What is plantar fasciitis?
Plantar fasciitis is a severe foot condition caused by inflammation of the connective tissue that stretches from the base of the toes, across the arch of the foot, to the point at which it inserts into the heel bone. Characterized by sharp, stabbing pain in the heels, plantar fasciitis is often worse first thing in the morning or after periods of inactivity.
What causes plantar fasciitis?
A variety of factors that put excessive pressure on the fascia and ligaments in your feet can lead to plantar fasciitis. For example, if you are overweight or pregnant, the extra weight you carry can cause plantar fasciitis to develop.
Long-distance runners are also at a higher risk of developing the condition because of the strain and stress they put on their feet and legs during training and competition. Plantar fasciitis is also triggered by conditions like flat feet or high arches. Tight Achilles’ tendons can also contribute to the condition.
How is plantar fasciitis diagnosed?
Dr. Beylin or Cardona examines your feet, carefully testing for signs of inflammation, tenderness, and to pinpoint the exact location of your foot pain. He asks you to flex and point your foot while he presses on the fascia to determine if your pain lessens or increases in different situations. He asks questions about your pain including how long you’ve been experiencing it, when it flares up, and where you feel it.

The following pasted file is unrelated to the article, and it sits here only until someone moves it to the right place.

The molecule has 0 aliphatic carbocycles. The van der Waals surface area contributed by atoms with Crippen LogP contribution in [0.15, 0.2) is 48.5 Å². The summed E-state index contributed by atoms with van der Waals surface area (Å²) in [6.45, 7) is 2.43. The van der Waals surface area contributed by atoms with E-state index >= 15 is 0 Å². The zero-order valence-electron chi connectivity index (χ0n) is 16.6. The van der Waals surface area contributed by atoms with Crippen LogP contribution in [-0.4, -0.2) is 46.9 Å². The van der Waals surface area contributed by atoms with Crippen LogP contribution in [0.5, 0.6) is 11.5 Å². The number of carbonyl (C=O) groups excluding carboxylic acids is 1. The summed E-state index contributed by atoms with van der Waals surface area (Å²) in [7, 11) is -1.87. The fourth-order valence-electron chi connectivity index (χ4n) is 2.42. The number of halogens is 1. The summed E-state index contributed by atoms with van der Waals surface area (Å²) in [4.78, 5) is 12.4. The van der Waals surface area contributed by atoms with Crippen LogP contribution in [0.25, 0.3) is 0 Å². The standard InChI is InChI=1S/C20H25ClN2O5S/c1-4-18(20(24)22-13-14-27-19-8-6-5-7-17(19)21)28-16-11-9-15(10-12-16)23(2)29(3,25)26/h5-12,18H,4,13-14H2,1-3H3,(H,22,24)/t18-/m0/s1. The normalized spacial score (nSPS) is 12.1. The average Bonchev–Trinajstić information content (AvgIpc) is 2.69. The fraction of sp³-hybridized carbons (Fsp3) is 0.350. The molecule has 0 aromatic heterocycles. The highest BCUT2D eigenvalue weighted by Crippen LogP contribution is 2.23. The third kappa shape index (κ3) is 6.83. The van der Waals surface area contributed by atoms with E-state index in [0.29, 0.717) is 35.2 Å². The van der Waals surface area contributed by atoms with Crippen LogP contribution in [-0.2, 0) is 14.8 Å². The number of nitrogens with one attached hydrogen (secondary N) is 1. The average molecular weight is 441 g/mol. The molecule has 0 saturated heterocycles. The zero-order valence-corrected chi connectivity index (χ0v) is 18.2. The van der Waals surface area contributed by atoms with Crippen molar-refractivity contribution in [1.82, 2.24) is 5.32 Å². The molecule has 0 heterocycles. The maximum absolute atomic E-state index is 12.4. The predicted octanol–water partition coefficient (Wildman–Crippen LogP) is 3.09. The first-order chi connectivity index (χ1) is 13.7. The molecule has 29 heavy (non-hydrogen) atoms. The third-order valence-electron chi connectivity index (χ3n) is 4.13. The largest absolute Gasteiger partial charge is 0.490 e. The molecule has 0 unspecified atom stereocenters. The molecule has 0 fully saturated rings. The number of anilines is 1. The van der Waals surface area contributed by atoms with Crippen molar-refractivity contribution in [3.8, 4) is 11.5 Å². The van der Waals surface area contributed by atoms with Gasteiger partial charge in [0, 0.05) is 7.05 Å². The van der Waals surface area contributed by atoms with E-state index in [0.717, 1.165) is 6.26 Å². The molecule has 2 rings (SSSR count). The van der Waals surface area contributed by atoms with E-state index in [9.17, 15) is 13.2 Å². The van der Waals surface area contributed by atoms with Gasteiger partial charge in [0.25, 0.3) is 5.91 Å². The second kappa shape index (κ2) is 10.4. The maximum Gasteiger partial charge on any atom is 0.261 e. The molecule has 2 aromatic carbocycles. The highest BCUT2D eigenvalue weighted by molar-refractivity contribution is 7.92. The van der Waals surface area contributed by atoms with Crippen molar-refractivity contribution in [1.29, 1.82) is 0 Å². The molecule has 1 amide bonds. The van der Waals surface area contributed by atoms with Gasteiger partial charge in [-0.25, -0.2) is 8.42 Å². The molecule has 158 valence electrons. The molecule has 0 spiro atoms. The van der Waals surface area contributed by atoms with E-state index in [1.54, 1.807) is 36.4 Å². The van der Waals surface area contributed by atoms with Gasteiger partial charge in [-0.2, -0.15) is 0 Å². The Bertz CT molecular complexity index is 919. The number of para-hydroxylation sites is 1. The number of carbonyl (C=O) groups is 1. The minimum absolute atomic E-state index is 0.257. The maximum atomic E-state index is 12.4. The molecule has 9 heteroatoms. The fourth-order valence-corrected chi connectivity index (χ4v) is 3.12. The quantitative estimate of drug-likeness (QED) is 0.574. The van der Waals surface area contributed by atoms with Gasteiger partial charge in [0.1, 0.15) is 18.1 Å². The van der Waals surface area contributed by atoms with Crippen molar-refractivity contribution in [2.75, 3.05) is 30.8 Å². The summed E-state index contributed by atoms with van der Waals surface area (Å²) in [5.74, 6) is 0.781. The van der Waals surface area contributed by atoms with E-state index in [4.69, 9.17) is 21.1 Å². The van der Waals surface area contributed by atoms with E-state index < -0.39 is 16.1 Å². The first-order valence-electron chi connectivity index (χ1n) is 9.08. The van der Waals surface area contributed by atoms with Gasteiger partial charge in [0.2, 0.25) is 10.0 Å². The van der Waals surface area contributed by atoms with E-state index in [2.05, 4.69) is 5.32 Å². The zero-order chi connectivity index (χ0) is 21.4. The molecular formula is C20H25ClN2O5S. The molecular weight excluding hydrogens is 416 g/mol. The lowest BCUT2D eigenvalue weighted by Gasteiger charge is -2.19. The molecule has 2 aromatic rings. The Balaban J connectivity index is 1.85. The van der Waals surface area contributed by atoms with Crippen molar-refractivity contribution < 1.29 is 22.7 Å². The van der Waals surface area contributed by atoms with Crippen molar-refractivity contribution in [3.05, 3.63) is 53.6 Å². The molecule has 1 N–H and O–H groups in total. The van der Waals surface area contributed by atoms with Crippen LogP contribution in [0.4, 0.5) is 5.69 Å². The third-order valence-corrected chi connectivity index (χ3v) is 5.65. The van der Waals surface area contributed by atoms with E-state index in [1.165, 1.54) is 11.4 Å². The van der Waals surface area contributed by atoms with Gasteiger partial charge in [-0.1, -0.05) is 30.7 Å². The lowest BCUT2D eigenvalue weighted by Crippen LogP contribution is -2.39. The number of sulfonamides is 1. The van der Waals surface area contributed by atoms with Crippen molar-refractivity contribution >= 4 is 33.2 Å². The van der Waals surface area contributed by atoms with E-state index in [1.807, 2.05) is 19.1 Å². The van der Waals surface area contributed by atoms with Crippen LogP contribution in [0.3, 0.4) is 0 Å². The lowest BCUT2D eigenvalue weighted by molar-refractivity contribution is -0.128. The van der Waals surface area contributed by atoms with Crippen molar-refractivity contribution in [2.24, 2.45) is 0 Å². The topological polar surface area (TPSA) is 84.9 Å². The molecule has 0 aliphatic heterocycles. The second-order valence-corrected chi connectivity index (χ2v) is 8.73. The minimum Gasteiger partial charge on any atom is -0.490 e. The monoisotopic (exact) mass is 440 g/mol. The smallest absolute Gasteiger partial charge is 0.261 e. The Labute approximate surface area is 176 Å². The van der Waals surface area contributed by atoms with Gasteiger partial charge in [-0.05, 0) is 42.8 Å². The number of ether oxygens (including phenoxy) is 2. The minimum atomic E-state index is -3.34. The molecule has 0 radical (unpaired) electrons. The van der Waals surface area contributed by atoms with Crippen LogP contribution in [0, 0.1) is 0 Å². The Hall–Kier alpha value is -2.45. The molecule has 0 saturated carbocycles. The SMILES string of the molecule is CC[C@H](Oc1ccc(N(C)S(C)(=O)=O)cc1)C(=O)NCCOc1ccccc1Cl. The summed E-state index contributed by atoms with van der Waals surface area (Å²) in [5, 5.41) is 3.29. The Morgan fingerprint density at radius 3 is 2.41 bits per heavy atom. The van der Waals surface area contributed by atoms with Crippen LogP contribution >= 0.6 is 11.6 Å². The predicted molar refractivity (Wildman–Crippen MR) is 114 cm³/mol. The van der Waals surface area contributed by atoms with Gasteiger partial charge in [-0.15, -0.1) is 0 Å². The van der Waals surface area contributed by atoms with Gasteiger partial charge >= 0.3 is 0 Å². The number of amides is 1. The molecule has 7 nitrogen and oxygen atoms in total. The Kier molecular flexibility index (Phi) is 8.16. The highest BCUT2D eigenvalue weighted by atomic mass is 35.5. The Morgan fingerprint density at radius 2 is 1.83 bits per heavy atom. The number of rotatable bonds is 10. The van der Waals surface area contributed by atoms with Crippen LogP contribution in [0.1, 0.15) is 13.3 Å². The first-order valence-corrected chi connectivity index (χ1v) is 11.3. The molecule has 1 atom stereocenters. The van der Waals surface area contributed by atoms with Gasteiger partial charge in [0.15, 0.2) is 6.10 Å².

How is plantar fasciitis treated?
Also called “heel spur syndrome,” plantar fasciitis is usually successfully treated with conservative measures such as the use of anti-inflammatory medications and ice packs, stretching exercises, orthotic devices, and physical therapy. Depending on your condition, Dr. Beylin or Cardona may prescribe customized shoe inserts called orthotics to help alleviate your heel pain.
Dr. Beylin and Cardona also offer stem cell and PRP injections to relieve plantar fasciitis. Stem cell and PRP injections release growth factors that kick-start your body’s healing process. PRP treatment uses a sample of your own blood, which is separated in a centrifuge to create a concentrated solution of platelets. PRP delivers a concentrated dose of your platelets to your fascia and tendons, delivering more growth factors than your body produces naturally.